Austin, home to the Grand Prix, is also home to one of the best Magic scenes in the state. There are multiple stand out players from Austin, most of them young up and comers. The most impressive to me is definitely Jeffery "Potter" Meyerson. Jeff has passed up several occasions to join the Pro Tour in order to maximize his Junior Super Series winnings. As soon as he reached the age barrier, he went straight to the top, playing in Pro Tour Seattle with his team "Two Redheads and a Stepchild". Another young player who I expect to see big things out of is Aaron Tobey - he consistently dominates the local drafts he plays in, and he's made multiple PTQ top 8s over the past couple of months. There are a stable of other occasional Pro Tour players like Steven Livingston and Jason Krysak that could all do well.
Saturday, October 9: 2:19 pm - Friday Night Lights
Eighty-five players showed up last night to vie for three byes in today's tournament. The Grand Prix Trial was run without a Rochester Draft finals and they added a seventh round of Swiss and the Top 4 players at the end of the additional round were awarded the three bye prize.
Before the players could begin fighting their way through the field they had other issues to contend with. Right in the middle of deck construction the lights in the tournament hall suddenly went out and the room was plunged into darkness for a few minutes as the staff tried to identify the source of the problem (the light switches had been turned off). That did not deter several anxious players from continuing to register their cards by the lights given off by their cellular phones. The lights were soon turned back on and the tournament proceeded without a hitch.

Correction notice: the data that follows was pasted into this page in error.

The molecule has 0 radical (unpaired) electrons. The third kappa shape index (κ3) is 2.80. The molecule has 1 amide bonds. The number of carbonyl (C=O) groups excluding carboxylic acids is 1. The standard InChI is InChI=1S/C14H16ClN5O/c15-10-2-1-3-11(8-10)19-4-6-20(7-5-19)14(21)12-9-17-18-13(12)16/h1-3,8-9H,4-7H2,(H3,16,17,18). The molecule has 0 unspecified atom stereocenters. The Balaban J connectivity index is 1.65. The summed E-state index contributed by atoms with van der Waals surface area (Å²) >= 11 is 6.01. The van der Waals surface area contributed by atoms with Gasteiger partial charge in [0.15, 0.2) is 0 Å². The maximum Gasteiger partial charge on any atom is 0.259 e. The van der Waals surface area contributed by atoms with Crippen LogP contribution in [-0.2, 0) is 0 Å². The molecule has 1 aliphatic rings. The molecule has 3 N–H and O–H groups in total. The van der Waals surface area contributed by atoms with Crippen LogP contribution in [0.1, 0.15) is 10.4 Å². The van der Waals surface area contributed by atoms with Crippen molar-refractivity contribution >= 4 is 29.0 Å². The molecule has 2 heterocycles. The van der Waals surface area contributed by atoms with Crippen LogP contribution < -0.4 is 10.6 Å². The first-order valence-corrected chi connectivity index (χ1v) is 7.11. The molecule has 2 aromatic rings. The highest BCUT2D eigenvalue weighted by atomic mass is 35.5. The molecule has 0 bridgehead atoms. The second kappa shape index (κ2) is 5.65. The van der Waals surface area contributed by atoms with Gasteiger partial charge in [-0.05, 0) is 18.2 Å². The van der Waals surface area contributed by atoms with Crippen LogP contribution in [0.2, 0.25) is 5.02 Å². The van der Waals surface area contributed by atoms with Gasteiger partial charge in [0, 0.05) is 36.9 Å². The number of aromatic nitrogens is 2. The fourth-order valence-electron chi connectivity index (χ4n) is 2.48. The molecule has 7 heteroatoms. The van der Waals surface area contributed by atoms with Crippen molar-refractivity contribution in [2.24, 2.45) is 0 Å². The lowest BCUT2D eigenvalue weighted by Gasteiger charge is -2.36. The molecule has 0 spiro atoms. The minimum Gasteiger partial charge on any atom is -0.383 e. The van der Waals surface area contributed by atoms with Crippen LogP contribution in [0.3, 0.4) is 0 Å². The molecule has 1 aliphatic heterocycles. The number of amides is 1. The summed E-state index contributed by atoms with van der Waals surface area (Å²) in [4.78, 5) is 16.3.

When all was said and done the byes were awarded to Sam Stein, Nick Hamon, Devin Manuel, and Mike Dvorak. Hopefully they managed to get a solid four hours of sleep before they had to stagger in this morning and register a sealed deck for the main event. Hopefully the lights weren't too bright for them this morning.
Saturday, October 9: 1:44 pm - Round 3 Feature Match - Eric Froehlich vs. Gerald "Jim Bob" Sixkiller